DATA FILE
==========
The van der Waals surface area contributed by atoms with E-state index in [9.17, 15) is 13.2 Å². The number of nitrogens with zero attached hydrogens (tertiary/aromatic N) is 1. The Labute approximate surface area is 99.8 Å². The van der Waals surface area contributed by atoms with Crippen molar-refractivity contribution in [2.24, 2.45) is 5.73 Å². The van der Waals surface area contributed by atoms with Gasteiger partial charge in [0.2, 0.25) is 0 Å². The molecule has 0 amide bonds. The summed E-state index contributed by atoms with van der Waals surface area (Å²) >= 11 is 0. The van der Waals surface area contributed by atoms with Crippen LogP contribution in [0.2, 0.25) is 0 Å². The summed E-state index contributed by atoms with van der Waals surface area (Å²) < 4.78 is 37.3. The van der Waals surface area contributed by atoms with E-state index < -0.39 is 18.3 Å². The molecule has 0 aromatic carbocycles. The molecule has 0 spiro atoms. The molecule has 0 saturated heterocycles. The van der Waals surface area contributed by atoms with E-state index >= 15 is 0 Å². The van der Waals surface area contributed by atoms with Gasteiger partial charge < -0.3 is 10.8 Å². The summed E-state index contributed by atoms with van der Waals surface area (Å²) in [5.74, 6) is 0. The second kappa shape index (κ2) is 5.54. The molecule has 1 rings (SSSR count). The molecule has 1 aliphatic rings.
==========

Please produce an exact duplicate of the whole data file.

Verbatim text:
The van der Waals surface area contributed by atoms with E-state index in [9.17, 15) is 13.2 Å². The number of nitrogens with zero attached hydrogens (tertiary/aromatic N) is 1. The Labute approximate surface area is 99.8 Å². The van der Waals surface area contributed by atoms with Crippen molar-refractivity contribution in [2.24, 2.45) is 5.73 Å². The van der Waals surface area contributed by atoms with Gasteiger partial charge in [0.2, 0.25) is 0 Å². The molecule has 0 amide bonds. The summed E-state index contributed by atoms with van der Waals surface area (Å²) >= 11 is 0. The van der Waals surface area contributed by atoms with Crippen LogP contribution in [0.2, 0.25) is 0 Å². The summed E-state index contributed by atoms with van der Waals surface area (Å²) < 4.78 is 37.3. The van der Waals surface area contributed by atoms with E-state index < -0.39 is 18.3 Å². The molecule has 0 aromatic carbocycles. The molecule has 0 spiro atoms. The molecule has 0 saturated heterocycles. The van der Waals surface area contributed by atoms with E-state index >= 15 is 0 Å². The van der Waals surface area contributed by atoms with Gasteiger partial charge < -0.3 is 10.8 Å². The summed E-state index contributed by atoms with van der Waals surface area (Å²) in [5.74, 6) is 0. The second kappa shape index (κ2) is 5.54. The molecule has 1 rings (SSSR count). The molecule has 1 aliphatic rings.